News stories about the Nuffield Council report on Critical care decisions in fetal and neonatal medicine: ethical issues mentioned earlier are beginning to come in. The Nuffield website has not yet published the report itself but has issued this press release: Independent ethics body proposes week-by-week guidelines on treating premature babies.
Joint comment by Rt Rev Tom Butler, Bishop of Southwark, and Most Rev Peter Smith, Archbishop of Cardiff, on behalf of the Church of England House of Bishops and the Catholic Bishops’ Conference of England and Wales on the publication of the Nuffield Council’s report Critical care decisions in fetal and neonatal medicine: Ethical issues:
We warmly welcome the clear recommendation from the Nuffield Council today that “the active ending of life of newborn babies should not be allowed, no matter how serious their condition.” This reaffirms the validity of existing law prohibiting euthanasia, and upholds the vital and fundamental moral principle that the deliberate taking of innocent human life is always gravely wrong.
There is a clear distinction between interventions which are deliberately aimed at killing, and decisions to withhold or withdraw medical treatment when it is judged to be futile or unduly burdensome. In our joint submission in 2004 to the Select Committee of the Assisted Dying for the Terminally Ill Bill the Church of England House of Bishops and the Catholic Bishops’ Conference of England and Wales said:
“Doctors do not have an overriding obligation to prolong life by all available means. Treatment for a dying patient should be ‘proportionate’ to the therapeutic effect to be expected, and should not be disproportionately painful, intrusive, risky, or costly, in the circumstances. Treatment may therefore be withheld or withdrawn, though such decisions should be guided by the principle that a pattern of care should never be adopted with the intention, purpose or aim of terminating the life or bringing about the death of a patient. Death, if it ensues, will have resulted from the underlying condition which required medical intervention, not as a direct consequence of the decision to withhold or withdraw treatment. ” (para 18)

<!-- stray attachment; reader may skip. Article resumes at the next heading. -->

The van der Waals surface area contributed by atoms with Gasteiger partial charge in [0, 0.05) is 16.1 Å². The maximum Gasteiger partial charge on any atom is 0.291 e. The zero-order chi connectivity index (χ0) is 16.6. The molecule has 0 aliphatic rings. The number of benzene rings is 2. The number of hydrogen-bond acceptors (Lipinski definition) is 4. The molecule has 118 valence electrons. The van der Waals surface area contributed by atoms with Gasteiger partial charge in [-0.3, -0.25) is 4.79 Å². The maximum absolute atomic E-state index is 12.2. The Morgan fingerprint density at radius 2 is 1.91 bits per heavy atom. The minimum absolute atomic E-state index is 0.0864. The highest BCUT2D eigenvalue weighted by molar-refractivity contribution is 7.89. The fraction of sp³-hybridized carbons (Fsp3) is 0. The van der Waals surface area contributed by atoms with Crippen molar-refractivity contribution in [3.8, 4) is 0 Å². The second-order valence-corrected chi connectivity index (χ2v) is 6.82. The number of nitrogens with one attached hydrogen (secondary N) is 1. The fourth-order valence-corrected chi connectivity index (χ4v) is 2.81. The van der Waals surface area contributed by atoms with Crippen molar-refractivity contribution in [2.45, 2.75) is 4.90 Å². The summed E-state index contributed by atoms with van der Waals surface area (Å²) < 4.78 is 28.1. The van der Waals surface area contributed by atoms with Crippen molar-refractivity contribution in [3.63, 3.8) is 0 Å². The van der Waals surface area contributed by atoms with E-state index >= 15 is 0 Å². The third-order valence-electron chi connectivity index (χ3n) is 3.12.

In applying this principle we believe that every case should be judged on its merits and like the British Medical Association, we would have concerns about any blanket recommendation regarding the treatment of babies born before 22 weeks. Decisions regarding treatment should always be made on an individual basis having regard to all the circumstances of the case.
We will wish to study the detail of the Nuffield Council’s report but welcome the extremely important recommendation opposing any action aimed at the active ending of life of newborn babies.
British Medical Association has issued this press release.
Some press reports:
Reuters Pre-22-week babies “should not have intensive care”
Guardian Extremely premature babies should be left to die, says report
BBC ‘Do not revive’ earliest babies
Telegraph Ethics experts set out controversial guidelines for doctors and parents
The Times When to let a baby die: experts set the guidelines